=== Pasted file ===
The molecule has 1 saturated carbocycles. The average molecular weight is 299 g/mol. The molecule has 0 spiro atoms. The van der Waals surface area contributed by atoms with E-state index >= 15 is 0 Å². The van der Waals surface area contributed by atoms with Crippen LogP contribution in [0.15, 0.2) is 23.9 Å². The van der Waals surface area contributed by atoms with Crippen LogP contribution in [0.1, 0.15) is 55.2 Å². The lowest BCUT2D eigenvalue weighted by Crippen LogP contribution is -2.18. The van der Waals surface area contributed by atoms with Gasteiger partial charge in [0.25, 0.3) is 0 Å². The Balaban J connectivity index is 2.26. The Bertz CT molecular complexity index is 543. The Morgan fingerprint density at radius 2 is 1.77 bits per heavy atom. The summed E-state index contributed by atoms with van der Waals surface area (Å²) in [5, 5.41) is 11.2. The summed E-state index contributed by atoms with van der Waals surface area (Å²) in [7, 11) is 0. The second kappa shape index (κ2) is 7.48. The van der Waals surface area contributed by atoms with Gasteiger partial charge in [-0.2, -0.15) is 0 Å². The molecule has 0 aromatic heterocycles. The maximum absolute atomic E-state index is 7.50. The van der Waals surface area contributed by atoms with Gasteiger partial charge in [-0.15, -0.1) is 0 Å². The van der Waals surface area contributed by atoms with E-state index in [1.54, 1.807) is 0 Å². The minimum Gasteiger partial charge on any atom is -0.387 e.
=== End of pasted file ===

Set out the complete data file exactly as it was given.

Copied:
The molecule has 1 saturated carbocycles. The average molecular weight is 299 g/mol. The molecule has 0 spiro atoms. The van der Waals surface area contributed by atoms with E-state index >= 15 is 0 Å². The van der Waals surface area contributed by atoms with Crippen LogP contribution in [0.15, 0.2) is 23.9 Å². The van der Waals surface area contributed by atoms with Crippen LogP contribution in [0.1, 0.15) is 55.2 Å². The lowest BCUT2D eigenvalue weighted by Crippen LogP contribution is -2.18. The van der Waals surface area contributed by atoms with Gasteiger partial charge in [0.25, 0.3) is 0 Å². The Balaban J connectivity index is 2.26. The Bertz CT molecular complexity index is 543. The Morgan fingerprint density at radius 2 is 1.77 bits per heavy atom. The summed E-state index contributed by atoms with van der Waals surface area (Å²) in [5, 5.41) is 11.2. The summed E-state index contributed by atoms with van der Waals surface area (Å²) in [7, 11) is 0. The second kappa shape index (κ2) is 7.48. The van der Waals surface area contributed by atoms with Gasteiger partial charge in [-0.2, -0.15) is 0 Å². The molecule has 0 aromatic heterocycles. The maximum absolute atomic E-state index is 7.50. The van der Waals surface area contributed by atoms with Gasteiger partial charge in [-0.15, -0.1) is 0 Å². The van der Waals surface area contributed by atoms with E-state index in [1.54, 1.807) is 0 Å². The minimum Gasteiger partial charge on any atom is -0.387 e.